BY: JAN ANTONSSON
JUNE 15, 2013
“Your eye is the lamp of your body; when your eye is sound, your whole body is full of light; but when it is not sound, your body is full of darkness.” (Luke 11:34)
Lenny has always perceived that verse to read, “When your eye is single, your whole body is full of light, but when it is double, your body is full of darkness and how great is that darkness.” He interpreted the verse to mean that if you see two powers, God and Satan, you’re seeing double and you will be in darkness. He didn’t get that from studying Greek, but from the Spirit. Jonathan Mitchell translates the verse this way: 34. “The body’s lamp is your eye. Whenever your eye may exist being (or: be) single (simple; = has focus that is not complex or compounded; not given to taking voyages), the whole body is also flooded with light (illuminated; shining and radiant). Yet, whenever it may be worthless (unsound; miserable; wicked; depraved; evil; malicious; disadvantaged; unprofitable; painfully bad; toil-bringing), your body also [is] dark (or: in the dark; full of darkness; shrouded with darkness).”
When spiritual intuition and scholarship agree, you’ve got a track to run on, so put on your jogging shoes and take a little spin with me. Of all the useless things I’ve ever done in my efforts to serve the Lord, fighting the devil seems to me the biggest waste of time. Forty years ago, I went through the binding, casting, and pleading the blood phase like many of you, and nearly drove myself nuts (a short drive some days), because that pesky devil was everywhere I looked.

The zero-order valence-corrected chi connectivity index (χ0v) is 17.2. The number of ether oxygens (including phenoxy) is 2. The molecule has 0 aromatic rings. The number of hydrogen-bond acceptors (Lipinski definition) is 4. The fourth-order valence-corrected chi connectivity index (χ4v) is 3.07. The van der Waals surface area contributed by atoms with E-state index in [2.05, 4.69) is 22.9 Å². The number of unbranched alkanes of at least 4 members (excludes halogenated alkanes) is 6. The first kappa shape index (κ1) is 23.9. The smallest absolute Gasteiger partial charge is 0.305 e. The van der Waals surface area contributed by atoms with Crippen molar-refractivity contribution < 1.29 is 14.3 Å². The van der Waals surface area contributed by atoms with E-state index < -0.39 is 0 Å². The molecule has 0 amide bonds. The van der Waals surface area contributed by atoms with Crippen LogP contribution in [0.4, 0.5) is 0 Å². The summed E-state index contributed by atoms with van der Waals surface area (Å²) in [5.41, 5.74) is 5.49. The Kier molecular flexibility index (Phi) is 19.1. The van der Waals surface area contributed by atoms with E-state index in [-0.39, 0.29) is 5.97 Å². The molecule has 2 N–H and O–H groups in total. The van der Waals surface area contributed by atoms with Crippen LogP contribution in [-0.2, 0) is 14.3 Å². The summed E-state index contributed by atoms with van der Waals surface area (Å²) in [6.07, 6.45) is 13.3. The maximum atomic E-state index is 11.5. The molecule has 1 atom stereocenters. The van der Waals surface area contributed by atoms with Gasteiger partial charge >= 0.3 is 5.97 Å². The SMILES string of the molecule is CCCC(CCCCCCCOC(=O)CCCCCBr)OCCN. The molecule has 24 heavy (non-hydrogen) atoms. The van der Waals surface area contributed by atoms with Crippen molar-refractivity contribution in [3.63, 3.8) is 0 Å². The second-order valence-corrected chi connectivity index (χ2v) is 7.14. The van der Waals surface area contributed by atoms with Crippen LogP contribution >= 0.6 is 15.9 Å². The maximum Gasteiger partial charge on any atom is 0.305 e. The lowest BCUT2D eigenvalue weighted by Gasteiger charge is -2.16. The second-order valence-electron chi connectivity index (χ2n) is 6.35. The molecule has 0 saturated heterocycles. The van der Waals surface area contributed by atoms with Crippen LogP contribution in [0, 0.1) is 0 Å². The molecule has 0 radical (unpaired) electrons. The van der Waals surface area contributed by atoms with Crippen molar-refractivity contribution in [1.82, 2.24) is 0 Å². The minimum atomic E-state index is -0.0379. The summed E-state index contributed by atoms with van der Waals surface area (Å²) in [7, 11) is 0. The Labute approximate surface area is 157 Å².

Our Father took pity upon my frenetic activity and shined the Spirit’s light on Eph. 4:27: “neither give any place to the devil.” That’s the King James Version. The NIV renders it, “and do not give the devil a foothold,” while the RSV version reads, “and give no opportunity to the devil.” Once the light from that passage flooded my spirit, I turned toward the light and the darkness of evil which had been menacing me fled and hasn’t returned since! I diligently practiced giving him no place, sometimes not easy to do when you are worshipping with people who give the devil not only “place,” but glory. A Baptist pastor Lenny and I heard shortly after moving to Neosho railed on about how Satan had messed with the sound system, and how he had tried to thwart the lesson this man wanted to present. After the service, as we were leaving, I said to him, “You gave Satan more glory than you did Christ today.” He looked horrified, and perhaps I overstepped my own place in pointing it out to him, but sometimes it takes a dash of cold water in our faces to get our attention. When we blame the devil for every thing that goes wrong in our universe, from the largest loss of life and property to the smallest inconvenience, it seems to me that we forget who is driving this train.